No one can take this away from me now. I’m looking forward to the relays and seeing what we’ve got, I think we can be a very, very powerful force but hey, I’m going to enjoy these next 24 hours, have a bit of cake, just a small bit and then we’re back on the train to get to that optimum performance.”

Adam Peaty – swimming down and set for relay action after gold retained – by Patrick B. Kraemer

The title retained marked Peaty’s 30th gold medal for Britain and England since his international breakthrough in 2014. His Commonwealth and European titles that year marked the start of a bull run rare in any sport: Peaty has not been beaten over 100m since.

He emerged from the Tokyo wash with the best 17 times ever over 100m in a pantheon that includes six world titles, a record in European waters of 16 golds in 16 times of asking, and an ambition to now deliver more metal for Britain in the 4x100m medley relays, men and the new mixed event in which women and men will race together for the first time inn Olympic history. 

Peaty, who overcame fear of water to become a pioneer of pace like no other in breaststroke history, has revolutionised breaststroke speed. If you take the 100m world record in all four strokes at the end of every decade since the 1960s and look at how much breaststroke lags behind the others, the impact of Peaty’s efforts screams from the page: 12-13sec behind freestyle, reduced to 10; 9-10sec behind butterfly, cut to 7; 7-8sec behind backstroke axed back to 5sec between 2014 and 2019.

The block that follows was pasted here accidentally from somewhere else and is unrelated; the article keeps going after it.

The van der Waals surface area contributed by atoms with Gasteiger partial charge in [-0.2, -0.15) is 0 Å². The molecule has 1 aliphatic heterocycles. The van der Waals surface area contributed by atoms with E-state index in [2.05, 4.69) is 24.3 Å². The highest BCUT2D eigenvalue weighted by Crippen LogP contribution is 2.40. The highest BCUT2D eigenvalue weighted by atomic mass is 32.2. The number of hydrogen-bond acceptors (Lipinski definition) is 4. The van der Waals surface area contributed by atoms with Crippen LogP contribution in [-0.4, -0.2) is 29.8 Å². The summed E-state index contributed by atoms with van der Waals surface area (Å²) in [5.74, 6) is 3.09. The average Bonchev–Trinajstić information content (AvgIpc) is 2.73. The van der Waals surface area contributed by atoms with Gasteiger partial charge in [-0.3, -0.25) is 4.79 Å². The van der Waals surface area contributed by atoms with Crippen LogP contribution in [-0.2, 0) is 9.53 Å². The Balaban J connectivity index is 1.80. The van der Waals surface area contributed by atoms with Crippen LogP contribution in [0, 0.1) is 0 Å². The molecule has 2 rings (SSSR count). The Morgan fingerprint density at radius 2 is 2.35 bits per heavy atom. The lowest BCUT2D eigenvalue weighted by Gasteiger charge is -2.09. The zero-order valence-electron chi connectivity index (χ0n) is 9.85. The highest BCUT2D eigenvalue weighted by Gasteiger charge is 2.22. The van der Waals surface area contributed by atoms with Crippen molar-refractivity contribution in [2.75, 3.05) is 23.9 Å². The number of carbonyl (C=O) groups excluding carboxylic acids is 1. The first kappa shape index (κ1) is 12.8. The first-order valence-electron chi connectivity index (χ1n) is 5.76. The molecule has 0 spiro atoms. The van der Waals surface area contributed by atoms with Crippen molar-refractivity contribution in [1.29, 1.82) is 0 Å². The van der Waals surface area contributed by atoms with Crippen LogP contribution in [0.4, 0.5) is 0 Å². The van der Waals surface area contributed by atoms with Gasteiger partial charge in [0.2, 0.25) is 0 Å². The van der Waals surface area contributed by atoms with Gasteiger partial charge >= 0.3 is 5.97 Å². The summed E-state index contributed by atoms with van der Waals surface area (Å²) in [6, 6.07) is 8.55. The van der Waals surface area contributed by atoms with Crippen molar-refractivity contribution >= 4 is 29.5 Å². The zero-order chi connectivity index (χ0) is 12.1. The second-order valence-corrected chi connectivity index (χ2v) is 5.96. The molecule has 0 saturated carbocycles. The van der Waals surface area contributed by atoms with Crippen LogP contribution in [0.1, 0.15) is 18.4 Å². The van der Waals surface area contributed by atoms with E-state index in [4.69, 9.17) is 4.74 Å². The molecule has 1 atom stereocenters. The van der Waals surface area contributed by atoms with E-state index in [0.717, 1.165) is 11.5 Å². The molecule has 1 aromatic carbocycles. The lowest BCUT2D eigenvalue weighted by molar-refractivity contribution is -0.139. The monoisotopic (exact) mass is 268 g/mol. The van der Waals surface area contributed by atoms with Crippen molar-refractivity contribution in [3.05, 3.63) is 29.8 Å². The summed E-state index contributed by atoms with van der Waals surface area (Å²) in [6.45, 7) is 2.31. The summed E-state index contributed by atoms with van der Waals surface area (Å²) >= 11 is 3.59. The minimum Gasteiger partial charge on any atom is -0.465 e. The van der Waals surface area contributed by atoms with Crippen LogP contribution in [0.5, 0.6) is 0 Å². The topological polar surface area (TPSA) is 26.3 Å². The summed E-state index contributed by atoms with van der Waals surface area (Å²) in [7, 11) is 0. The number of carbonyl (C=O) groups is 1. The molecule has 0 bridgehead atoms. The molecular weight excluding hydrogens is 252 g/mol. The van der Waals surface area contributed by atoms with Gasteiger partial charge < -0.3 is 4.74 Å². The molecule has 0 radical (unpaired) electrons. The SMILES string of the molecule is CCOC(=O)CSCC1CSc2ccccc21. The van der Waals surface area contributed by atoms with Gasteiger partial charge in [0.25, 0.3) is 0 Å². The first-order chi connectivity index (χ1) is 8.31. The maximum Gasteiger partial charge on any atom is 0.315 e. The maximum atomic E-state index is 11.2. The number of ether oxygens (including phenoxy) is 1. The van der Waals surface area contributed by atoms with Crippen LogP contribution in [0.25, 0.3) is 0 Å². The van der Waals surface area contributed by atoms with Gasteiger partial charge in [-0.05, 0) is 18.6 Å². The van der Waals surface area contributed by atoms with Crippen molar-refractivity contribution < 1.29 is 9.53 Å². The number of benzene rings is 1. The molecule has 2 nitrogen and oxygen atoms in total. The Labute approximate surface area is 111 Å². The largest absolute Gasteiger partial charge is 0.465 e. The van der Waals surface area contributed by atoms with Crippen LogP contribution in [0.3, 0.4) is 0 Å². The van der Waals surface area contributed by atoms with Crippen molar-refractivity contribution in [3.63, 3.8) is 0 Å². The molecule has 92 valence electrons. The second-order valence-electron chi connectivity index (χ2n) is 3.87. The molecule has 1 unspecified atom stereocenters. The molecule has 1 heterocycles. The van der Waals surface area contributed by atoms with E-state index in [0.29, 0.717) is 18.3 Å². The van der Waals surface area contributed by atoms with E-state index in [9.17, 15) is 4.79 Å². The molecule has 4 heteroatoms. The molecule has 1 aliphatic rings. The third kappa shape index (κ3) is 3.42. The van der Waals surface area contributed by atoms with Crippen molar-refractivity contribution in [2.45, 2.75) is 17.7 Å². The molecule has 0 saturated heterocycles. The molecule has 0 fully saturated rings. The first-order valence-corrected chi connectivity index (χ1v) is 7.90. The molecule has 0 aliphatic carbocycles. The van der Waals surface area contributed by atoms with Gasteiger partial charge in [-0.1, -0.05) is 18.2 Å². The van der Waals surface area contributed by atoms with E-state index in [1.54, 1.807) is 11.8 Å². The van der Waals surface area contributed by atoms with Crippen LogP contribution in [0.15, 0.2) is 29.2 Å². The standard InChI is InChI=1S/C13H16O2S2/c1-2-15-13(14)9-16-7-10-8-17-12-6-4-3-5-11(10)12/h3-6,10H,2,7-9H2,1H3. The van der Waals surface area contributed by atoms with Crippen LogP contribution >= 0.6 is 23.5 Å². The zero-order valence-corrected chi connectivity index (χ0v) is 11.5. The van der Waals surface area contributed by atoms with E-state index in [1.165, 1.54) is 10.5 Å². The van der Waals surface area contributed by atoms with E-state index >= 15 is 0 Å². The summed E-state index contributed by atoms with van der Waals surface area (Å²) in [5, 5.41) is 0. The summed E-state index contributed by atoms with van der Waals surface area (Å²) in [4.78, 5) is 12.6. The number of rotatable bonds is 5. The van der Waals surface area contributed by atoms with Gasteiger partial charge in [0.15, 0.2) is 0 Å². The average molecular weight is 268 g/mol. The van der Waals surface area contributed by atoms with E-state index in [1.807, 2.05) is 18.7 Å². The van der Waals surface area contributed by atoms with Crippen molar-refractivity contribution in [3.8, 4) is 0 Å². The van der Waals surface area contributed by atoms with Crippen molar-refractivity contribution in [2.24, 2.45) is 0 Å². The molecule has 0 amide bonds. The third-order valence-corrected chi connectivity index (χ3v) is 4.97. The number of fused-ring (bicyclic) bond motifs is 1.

As Michael Phelps — 23 Olympic golds from 2004 to 2016 — put it when Peaty claimed the Rio title in 57.13: “That’s one of the grossest swims I’ve seen. I’m just glad I don’t have to race him.”

Peaty’s victory today elevated Great Britain to level first with the United States on historic gold count in the 100m dating back to the introduction of the 100m event in 1968.